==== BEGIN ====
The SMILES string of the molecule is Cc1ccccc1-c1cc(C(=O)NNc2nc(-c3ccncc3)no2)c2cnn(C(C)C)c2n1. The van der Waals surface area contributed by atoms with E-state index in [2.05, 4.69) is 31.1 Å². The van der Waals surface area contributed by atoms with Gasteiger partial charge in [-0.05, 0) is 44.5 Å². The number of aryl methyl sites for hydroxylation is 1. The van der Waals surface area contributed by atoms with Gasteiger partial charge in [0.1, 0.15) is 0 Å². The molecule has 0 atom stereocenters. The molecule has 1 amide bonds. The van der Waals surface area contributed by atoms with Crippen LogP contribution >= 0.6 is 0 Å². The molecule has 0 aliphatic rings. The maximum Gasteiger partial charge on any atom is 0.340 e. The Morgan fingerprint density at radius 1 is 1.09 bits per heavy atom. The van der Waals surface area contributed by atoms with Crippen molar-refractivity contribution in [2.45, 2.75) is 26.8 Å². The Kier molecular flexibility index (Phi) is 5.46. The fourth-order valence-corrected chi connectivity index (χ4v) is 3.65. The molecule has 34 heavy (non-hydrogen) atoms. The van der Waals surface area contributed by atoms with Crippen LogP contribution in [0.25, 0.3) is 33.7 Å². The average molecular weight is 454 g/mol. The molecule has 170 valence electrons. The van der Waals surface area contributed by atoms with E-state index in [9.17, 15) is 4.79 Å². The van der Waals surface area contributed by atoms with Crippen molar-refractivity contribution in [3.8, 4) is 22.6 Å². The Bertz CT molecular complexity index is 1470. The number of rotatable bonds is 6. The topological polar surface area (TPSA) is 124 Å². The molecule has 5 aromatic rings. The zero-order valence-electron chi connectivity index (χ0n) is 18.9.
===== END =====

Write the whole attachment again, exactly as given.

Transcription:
The SMILES string of the molecule is Cc1ccccc1-c1cc(C(=O)NNc2nc(-c3ccncc3)no2)c2cnn(C(C)C)c2n1. The van der Waals surface area contributed by atoms with E-state index in [2.05, 4.69) is 31.1 Å². The van der Waals surface area contributed by atoms with Gasteiger partial charge in [-0.05, 0) is 44.5 Å². The number of aryl methyl sites for hydroxylation is 1. The van der Waals surface area contributed by atoms with Gasteiger partial charge in [0.1, 0.15) is 0 Å². The molecule has 0 atom stereocenters. The molecule has 1 amide bonds. The van der Waals surface area contributed by atoms with Crippen LogP contribution >= 0.6 is 0 Å². The molecule has 0 aliphatic rings. The maximum Gasteiger partial charge on any atom is 0.340 e. The Morgan fingerprint density at radius 1 is 1.09 bits per heavy atom. The van der Waals surface area contributed by atoms with Crippen molar-refractivity contribution in [2.45, 2.75) is 26.8 Å². The Kier molecular flexibility index (Phi) is 5.46. The fourth-order valence-corrected chi connectivity index (χ4v) is 3.65. The molecule has 34 heavy (non-hydrogen) atoms. The van der Waals surface area contributed by atoms with Crippen LogP contribution in [0.25, 0.3) is 33.7 Å². The average molecular weight is 454 g/mol. The molecule has 170 valence electrons. The van der Waals surface area contributed by atoms with E-state index in [9.17, 15) is 4.79 Å². The van der Waals surface area contributed by atoms with Crippen molar-refractivity contribution in [3.8, 4) is 22.6 Å². The Bertz CT molecular complexity index is 1470. The number of rotatable bonds is 6. The topological polar surface area (TPSA) is 124 Å². The molecule has 5 aromatic rings. The zero-order valence-electron chi connectivity index (χ0n) is 18.9.